Let me throw out a few thoughts about what we do know: the initial Vx=-Vy and the final velocities will equal the initial velocities at the bounce. We also know that the two separate arcs equal a total of 2.5 m and the overall y displacement is 0.9m--anything I am missing?

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It lands at 0 meters when it bounces and then lands at 0.1 meters after the bounce.

I made a picture to help visualize the problem. Everything you said sounds right except I don't think the final velocity will equal the velocity at the bounce because it doesn't land at the same height. Last edited:
Well done, except don't you think that the apogee of the arc after the bounce will be higher than the 1.0 meter starting point. It strikes me that at 1.0 meter high after the bounce, the ball will be traveling at Vx upwards and Vx laterally. We don't know the relative displacement at where this occurs, but I think this simplifies the problem but need a few minutes to check on this.

So are you saying that the angle of the bounce will be 45 degrees?

I think this helps, tho can't claim there are not more straightforward methods. I got to wipe the rust off after being gone from PF for so ong, but there should be enough information. Try setting the problem up as you did the first one--you do not know the lateral displacement (call it x) between the point after the bounce where altitude is 1.0 m and its landing point so it can't be solved explicitly. The other part of the flight are two symmetrical arcs (with the velocity sign changed due to the elastic collision) that cause the ball to be displaced by 2.5-x meters. Moreover we know the relationship between the velocity as it leaves the hand and the velocity as it strikes the ground. Use the same eqn as before relating velocity to the displacement of 1.0 meters. Interesting problem.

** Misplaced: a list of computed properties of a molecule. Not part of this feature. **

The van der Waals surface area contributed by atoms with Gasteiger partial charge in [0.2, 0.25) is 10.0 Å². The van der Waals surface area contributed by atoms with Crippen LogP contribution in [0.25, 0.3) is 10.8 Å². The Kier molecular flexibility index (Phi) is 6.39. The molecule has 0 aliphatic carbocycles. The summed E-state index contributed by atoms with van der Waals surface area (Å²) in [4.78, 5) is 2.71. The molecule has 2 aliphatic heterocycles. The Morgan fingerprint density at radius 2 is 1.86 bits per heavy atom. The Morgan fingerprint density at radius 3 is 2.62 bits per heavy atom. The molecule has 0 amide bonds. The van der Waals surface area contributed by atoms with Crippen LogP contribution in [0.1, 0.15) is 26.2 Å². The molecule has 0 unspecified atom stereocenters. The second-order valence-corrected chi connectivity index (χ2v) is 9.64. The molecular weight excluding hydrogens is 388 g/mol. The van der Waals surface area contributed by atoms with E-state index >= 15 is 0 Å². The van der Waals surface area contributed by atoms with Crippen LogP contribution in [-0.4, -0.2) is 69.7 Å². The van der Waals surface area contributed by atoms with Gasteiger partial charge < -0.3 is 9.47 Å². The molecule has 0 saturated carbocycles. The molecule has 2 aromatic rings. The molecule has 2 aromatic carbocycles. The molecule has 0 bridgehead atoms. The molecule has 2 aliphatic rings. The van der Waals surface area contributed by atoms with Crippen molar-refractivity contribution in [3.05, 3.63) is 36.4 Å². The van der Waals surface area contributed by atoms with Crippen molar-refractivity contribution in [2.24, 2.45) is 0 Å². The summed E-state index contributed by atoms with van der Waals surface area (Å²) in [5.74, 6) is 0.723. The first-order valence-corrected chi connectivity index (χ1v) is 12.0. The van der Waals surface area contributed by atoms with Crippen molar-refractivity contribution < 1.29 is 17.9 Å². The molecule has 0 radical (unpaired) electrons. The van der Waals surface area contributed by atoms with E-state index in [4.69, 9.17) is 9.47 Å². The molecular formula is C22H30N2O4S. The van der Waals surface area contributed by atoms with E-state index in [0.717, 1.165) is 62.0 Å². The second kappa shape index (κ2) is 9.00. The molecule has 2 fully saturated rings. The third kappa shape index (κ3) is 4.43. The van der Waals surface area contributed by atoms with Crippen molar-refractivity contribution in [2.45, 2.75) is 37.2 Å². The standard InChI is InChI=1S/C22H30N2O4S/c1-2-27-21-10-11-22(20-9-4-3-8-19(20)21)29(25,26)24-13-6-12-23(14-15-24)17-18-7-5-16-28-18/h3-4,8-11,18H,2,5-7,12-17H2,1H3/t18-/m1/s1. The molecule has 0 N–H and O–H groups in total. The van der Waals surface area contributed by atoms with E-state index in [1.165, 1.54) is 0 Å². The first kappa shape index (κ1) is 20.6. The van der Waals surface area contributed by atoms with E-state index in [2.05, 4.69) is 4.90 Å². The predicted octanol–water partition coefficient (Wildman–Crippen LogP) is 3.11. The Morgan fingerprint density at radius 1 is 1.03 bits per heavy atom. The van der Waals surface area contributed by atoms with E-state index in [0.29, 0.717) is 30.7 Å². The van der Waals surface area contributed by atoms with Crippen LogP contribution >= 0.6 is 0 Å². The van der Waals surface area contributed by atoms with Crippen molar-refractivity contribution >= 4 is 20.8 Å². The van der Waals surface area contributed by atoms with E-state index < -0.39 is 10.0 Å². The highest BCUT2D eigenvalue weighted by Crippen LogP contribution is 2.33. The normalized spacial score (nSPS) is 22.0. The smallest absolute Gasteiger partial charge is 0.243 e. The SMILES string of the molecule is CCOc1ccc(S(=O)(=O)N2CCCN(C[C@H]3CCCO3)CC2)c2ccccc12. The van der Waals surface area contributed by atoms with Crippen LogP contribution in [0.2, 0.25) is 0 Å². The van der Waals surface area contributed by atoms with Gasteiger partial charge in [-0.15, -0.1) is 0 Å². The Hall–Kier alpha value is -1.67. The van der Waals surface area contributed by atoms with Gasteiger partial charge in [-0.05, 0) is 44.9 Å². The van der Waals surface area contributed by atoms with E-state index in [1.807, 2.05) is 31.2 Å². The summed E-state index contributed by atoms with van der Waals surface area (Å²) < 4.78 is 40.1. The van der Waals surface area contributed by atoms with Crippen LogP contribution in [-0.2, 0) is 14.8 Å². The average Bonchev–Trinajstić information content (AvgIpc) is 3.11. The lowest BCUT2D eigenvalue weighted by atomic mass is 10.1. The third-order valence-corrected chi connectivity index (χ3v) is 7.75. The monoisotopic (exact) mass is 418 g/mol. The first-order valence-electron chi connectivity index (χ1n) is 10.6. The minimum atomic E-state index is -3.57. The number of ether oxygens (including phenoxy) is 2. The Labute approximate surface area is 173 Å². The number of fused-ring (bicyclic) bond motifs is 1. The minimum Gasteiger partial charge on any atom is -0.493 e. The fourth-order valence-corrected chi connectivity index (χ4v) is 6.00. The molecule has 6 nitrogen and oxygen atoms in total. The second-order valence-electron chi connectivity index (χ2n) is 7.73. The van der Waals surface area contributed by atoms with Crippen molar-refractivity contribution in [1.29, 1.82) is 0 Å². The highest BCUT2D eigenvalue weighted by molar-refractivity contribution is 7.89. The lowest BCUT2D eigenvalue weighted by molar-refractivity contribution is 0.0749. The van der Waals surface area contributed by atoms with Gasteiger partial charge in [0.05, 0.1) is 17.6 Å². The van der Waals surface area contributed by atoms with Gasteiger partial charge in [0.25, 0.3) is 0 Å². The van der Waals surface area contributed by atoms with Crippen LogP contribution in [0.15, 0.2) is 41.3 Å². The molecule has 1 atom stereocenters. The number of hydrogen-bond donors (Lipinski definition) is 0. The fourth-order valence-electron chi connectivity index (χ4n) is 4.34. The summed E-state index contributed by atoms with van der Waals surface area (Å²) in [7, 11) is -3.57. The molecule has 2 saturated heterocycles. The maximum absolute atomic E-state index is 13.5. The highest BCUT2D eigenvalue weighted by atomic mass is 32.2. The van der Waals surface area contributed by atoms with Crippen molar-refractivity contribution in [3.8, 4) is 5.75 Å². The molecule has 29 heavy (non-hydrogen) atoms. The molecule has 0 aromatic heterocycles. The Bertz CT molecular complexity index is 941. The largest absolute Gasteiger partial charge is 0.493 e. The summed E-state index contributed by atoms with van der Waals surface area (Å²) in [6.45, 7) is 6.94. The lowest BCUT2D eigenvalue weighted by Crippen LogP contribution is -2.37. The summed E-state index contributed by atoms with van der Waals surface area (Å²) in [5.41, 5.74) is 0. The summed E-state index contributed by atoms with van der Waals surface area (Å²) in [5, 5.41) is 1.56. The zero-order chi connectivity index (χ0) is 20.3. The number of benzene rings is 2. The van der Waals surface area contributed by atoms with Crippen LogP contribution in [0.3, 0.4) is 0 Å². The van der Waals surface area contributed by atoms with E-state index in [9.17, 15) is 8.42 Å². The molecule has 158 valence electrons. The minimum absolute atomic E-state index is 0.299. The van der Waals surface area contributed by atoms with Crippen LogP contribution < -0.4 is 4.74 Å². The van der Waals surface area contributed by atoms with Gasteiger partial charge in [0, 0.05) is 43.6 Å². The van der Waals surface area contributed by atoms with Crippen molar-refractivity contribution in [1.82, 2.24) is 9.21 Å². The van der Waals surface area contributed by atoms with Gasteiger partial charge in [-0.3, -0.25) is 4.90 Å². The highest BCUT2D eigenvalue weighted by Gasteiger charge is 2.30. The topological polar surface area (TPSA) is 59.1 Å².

So are you saying that the angle of the bounce will be 45 degrees?
No, not at all. That at the same 1.0 meter height after the bounce the ball will be traveling at +45 degrees angle and Vx=Vy. Think of this as analagous to the first part of the problem, only you have to solve in terms of x, and not explicitly. See above as to where to go from there.

I am sort of at a loss as to what is being asked so I will ask if it is possible this is a simple conservation of energy problem?

I am sort of at a loss as to what is being asked so I will ask if it is possible this is a simple conservation of energy problem?
I'm not sure how to solve it as an energy problem? The picture shows all the given information and the problem is to find the initial velocity.

So how do I find x? Once I know that then it's simply the same as the first problem.